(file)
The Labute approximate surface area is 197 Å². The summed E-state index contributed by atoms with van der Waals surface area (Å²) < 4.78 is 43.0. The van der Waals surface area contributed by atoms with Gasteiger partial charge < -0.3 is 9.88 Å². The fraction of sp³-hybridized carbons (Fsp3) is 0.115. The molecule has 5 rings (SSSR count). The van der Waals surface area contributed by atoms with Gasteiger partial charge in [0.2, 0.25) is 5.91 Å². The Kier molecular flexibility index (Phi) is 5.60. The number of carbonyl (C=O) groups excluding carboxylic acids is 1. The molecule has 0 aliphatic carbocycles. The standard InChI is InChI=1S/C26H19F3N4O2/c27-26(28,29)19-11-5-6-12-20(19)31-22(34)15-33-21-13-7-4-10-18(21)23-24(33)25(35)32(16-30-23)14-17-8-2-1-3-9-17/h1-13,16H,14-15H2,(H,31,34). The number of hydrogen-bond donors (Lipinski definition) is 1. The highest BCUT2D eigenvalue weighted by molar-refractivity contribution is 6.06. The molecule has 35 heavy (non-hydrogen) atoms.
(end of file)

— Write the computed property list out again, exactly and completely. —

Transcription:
The Labute approximate surface area is 197 Å². The summed E-state index contributed by atoms with van der Waals surface area (Å²) < 4.78 is 43.0. The van der Waals surface area contributed by atoms with Gasteiger partial charge < -0.3 is 9.88 Å². The fraction of sp³-hybridized carbons (Fsp3) is 0.115. The molecule has 5 rings (SSSR count). The van der Waals surface area contributed by atoms with Gasteiger partial charge in [0.2, 0.25) is 5.91 Å². The Kier molecular flexibility index (Phi) is 5.60. The number of carbonyl (C=O) groups excluding carboxylic acids is 1. The molecule has 0 aliphatic carbocycles. The standard InChI is InChI=1S/C26H19F3N4O2/c27-26(28,29)19-11-5-6-12-20(19)31-22(34)15-33-21-13-7-4-10-18(21)23-24(33)25(35)32(16-30-23)14-17-8-2-1-3-9-17/h1-13,16H,14-15H2,(H,31,34). The number of hydrogen-bond donors (Lipinski definition) is 1. The highest BCUT2D eigenvalue weighted by molar-refractivity contribution is 6.06. The molecule has 35 heavy (non-hydrogen) atoms.